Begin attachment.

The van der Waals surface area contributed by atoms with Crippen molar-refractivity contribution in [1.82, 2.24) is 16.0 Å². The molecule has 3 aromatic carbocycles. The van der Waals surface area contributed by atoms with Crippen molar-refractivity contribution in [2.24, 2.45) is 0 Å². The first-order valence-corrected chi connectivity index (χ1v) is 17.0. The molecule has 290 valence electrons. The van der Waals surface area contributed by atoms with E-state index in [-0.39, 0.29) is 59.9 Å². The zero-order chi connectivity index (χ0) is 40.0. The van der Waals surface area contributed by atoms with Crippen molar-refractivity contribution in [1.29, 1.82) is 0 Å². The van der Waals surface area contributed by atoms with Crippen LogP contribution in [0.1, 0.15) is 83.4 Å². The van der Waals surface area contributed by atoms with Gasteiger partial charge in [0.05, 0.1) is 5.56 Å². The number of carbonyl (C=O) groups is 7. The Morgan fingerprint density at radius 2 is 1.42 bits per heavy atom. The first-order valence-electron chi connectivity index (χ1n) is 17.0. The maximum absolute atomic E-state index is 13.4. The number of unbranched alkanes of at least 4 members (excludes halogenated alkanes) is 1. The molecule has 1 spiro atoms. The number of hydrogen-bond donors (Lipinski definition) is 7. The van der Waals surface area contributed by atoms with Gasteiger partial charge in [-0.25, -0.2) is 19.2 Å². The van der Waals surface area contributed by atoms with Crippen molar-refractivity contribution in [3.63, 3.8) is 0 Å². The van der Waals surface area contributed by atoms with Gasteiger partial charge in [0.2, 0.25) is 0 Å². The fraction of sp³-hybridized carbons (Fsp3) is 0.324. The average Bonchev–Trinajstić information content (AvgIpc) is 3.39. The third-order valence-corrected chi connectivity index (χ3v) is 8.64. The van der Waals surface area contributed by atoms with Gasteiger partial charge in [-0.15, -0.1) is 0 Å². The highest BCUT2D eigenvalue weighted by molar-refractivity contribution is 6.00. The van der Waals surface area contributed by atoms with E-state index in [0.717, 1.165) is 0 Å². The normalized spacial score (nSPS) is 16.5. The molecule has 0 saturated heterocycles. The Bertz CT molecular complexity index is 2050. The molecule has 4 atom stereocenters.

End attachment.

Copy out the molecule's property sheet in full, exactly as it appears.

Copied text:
The van der Waals surface area contributed by atoms with Crippen molar-refractivity contribution in [1.82, 2.24) is 16.0 Å². The molecule has 3 aromatic carbocycles. The van der Waals surface area contributed by atoms with Crippen molar-refractivity contribution in [2.24, 2.45) is 0 Å². The first-order valence-corrected chi connectivity index (χ1v) is 17.0. The molecule has 290 valence electrons. The van der Waals surface area contributed by atoms with E-state index in [-0.39, 0.29) is 59.9 Å². The zero-order chi connectivity index (χ0) is 40.0. The van der Waals surface area contributed by atoms with Crippen molar-refractivity contribution in [1.29, 1.82) is 0 Å². The van der Waals surface area contributed by atoms with Crippen LogP contribution in [0.1, 0.15) is 83.4 Å². The van der Waals surface area contributed by atoms with Gasteiger partial charge in [0.05, 0.1) is 5.56 Å². The number of carbonyl (C=O) groups is 7. The Morgan fingerprint density at radius 2 is 1.42 bits per heavy atom. The first-order valence-electron chi connectivity index (χ1n) is 17.0. The maximum absolute atomic E-state index is 13.4. The number of unbranched alkanes of at least 4 members (excludes halogenated alkanes) is 1. The molecule has 1 spiro atoms. The number of hydrogen-bond donors (Lipinski definition) is 7. The van der Waals surface area contributed by atoms with Gasteiger partial charge in [-0.25, -0.2) is 19.2 Å². The van der Waals surface area contributed by atoms with Crippen molar-refractivity contribution in [3.63, 3.8) is 0 Å². The van der Waals surface area contributed by atoms with Gasteiger partial charge in [0.2, 0.25) is 0 Å². The fraction of sp³-hybridized carbons (Fsp3) is 0.324. The average Bonchev–Trinajstić information content (AvgIpc) is 3.39. The third-order valence-corrected chi connectivity index (χ3v) is 8.64. The van der Waals surface area contributed by atoms with Gasteiger partial charge in [-0.15, -0.1) is 0 Å². The highest BCUT2D eigenvalue weighted by molar-refractivity contribution is 6.00. The van der Waals surface area contributed by atoms with E-state index in [0.717, 1.165) is 0 Å². The normalized spacial score (nSPS) is 16.5. The molecule has 0 saturated heterocycles. The Bertz CT molecular complexity index is 2050. The molecule has 4 atom stereocenters.